Risk appetite tumbles
November was a risk-off month due to worries about growth, the Fed's hawkish tilt, and the Omicron variant.
- There was broad-based decline in U.S. equity indices, including the S&P 500 Index.
- Long-duration U.S. Treasury bonds gained, and short-term debt yields held steady. But riskier fixed-income assets fell.
- Assets across Europe, including equities, underperformed.
- The U.S. dollar mostly gained against other global currencies.
- Commodity prices tumbled, especially crude oil.
This 10-year illustration captures the cyclicality of investors' appetite for risk.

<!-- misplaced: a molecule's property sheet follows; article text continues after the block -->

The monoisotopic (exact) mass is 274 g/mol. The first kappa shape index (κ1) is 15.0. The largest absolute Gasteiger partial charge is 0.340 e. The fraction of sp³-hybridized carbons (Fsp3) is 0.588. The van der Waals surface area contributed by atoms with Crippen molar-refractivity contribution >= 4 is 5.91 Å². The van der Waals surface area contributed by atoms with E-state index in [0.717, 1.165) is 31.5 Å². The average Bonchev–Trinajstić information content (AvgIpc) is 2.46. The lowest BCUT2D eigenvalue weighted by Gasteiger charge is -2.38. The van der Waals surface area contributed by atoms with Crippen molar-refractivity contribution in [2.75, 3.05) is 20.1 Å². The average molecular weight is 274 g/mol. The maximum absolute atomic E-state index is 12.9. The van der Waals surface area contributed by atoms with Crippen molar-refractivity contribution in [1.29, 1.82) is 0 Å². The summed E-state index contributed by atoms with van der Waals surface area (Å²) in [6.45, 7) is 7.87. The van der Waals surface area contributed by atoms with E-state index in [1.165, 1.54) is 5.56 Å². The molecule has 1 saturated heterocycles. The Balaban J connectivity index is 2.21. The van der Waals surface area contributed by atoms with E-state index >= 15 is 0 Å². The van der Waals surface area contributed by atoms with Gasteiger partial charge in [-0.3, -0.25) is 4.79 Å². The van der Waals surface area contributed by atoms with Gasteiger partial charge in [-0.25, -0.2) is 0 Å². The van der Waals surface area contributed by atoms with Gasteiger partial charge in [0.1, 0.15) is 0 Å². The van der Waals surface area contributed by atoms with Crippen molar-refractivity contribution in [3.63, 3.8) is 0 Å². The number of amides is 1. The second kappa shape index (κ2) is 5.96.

Eruption and subsequent clearing of concerns over EU sovereign debt crisis, U.S. debt ceiling, and fear of China hard landing drive major risk sell-off and rally.
March '16–Jan '18
Risk assets rally amid improving commodity prices, perceived stability in China's macro data, and expectations for gradualist Fed policy.
March '20–presentThe coronavirus pandemic has created swings in global risk appetite.
Source: Putnam. Data as November 30, 2021. To create the Global Risk Appetite Index, we weigh the monthly relative returns of 30 different asset classes over 3-month T-bills relative to the trailing 2-year volatility of each asset class. The higher the relative return and the lower the volatility, the greater the risk appetite; conversely, the lower the relative return and the higher the volatility, the stronger the risk aversion.